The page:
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I am considering the curve traced by the equation $r=a\sin 3\theta$. Specifically as $\theta$ varies from $0$ to $\frac{\pi}{6}$, $r$ varies from $0$ to $a$. How do I conclude that the curve is convex in this domain? If we are dealing with cartesian coordinates for a function $y=f(x)$, the book says that the second derivative being non-negative tells us whether the function is convex or not. But is there such a test in polar coordinates for arbitrary curves? Secondly, if we allow $\theta$ to take all real values, $r$ becomes negative occasionally. Does this not contradict the meaning of r?


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Are you sure they want you to use polar coordinates? You could put $\theta$ on the x axis and r on the y axis. – Codie CodeMonkey Sep 26 '11 at 7:49
$y=3\sin\,x$ and $r=3\sin\,\theta$ are very different curves. One's transcendental and unbounded, while the other's algebraic and bounded. – J. M. Sep 26 '11 at 7:57
@DY: Yes, the equation of the curve is in polar coordinates. – Shahab Sep 26 '11 at 9:39
Did you guys by any chance cover how to test parametrically-defined curves for convexity? – J. M. Sep 26 '11 at 10:19
up vote 1 down vote accepted

For simplicity assume $a=2$. In $(x,y)$-coordinates your curve then has the parametric representation $$\gamma:\quad \theta\ \mapsto \cases{x(\theta):=2\sin(3\theta)\cos\theta=\sin(4\theta)+\sin(2\theta) \cr y(\theta):=2\sin(3\theta)\sin\theta=\cos(2\theta)-\cos(4\theta)\cr}\qquad(0\leq\theta\leq 2\pi).$$ To study the convexity of $\gamma$ we have to look at the sign of its curvature $\kappa$ as a function of $\theta$. Now ${\rm sgn}(\kappa)={\rm sgn}(\dot x\ddot y-\ddot x\dot y)$, where the dot denotes differentiation with respect to the parameter $\theta$. The computation gives $$\dot x\ddot y-\ddot x\dot y=8\bigl(7+2\cos(6\theta)\bigr)>0\qquad\forall\theta\ .$$ It follows that the tangent vector $(\dot x,\dot y)$ always turns counterclockwise as $\theta$ increases. Since $(\dot x(0),\dot y(0))=(6,0)$ this implies that in the neighborhood of $\theta=0$ the curve describes a convex arc. Globally $\gamma$ is a threefoil.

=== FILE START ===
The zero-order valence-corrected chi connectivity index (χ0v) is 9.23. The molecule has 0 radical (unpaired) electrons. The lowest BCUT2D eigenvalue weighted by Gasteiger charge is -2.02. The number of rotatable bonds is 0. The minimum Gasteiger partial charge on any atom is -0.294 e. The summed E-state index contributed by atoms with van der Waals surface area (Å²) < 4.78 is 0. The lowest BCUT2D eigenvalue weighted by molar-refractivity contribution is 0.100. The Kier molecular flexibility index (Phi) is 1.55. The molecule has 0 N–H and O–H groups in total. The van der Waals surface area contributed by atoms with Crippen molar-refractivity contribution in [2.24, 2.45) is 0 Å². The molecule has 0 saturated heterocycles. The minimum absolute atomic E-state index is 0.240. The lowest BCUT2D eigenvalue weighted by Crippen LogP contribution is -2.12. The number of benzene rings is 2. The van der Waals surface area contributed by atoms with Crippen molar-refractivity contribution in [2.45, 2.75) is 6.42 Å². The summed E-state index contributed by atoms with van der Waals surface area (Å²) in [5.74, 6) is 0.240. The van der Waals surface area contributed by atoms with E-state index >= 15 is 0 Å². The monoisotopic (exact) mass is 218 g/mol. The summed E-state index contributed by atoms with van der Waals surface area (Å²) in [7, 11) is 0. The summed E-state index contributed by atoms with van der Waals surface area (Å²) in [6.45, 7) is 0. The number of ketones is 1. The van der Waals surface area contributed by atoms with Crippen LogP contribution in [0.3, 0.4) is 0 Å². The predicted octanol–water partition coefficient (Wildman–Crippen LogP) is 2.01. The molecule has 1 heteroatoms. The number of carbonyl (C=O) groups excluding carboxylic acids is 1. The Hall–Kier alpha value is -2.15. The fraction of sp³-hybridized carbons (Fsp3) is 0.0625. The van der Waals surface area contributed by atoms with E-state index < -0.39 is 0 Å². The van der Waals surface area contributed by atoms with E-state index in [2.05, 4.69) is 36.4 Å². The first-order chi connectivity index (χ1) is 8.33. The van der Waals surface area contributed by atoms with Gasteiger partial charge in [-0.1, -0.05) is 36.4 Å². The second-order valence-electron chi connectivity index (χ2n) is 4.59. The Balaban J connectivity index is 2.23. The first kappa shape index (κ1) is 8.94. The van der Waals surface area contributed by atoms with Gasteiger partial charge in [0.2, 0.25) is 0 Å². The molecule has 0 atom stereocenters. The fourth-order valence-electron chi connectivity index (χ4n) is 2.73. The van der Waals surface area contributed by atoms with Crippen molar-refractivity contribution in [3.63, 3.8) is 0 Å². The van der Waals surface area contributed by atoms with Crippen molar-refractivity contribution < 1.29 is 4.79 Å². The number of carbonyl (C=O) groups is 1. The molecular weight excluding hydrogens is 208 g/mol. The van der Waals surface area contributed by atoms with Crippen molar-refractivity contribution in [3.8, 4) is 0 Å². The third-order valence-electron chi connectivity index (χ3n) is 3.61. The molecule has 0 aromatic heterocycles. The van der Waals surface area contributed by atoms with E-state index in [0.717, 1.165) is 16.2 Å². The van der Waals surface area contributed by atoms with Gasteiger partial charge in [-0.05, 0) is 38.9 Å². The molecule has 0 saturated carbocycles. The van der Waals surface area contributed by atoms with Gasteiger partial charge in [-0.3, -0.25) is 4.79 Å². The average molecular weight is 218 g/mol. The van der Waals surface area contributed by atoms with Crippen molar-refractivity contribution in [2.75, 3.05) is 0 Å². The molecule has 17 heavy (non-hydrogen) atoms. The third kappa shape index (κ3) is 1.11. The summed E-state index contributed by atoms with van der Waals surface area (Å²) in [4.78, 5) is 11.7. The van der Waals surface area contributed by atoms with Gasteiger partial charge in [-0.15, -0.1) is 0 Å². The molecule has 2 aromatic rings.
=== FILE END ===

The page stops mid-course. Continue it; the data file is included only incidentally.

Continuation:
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$\frac{\dot{x}\ddot{y}-\ddot{x}\dot{y}}{(\dot{x}^2+\dot{y}^2)^{3/2}}$ is the counter-clockwise curvature. – robjohn Sep 26 '11 at 13:08
@robjohn : would using the curvature be sufficient? – Arjang Sep 26 '11 at 13:31
@Arjang: I was simply verifying Christian's statement that $\dot{x}\ddot{y}-\ddot{x}\dot{y}$ has the same sign as the counter-clockwise curvature (positive when the curve is veering left, i.e. moving counter-clockwise). Are you asking if more is needed? – robjohn Sep 26 '11 at 15:40
@robjohn : No, actually was asking if that is more than enough, Does curvature never changing sign and always being greater than 0 imply that the curve is convex? – Arjang Sep 26 '11 at 22:30
@Arjang: if the curve is closed and non-self-intersecting, as is the case here, then yes. I don't know if you would consider a spiral convex. – robjohn Sep 26 '11 at 23:23

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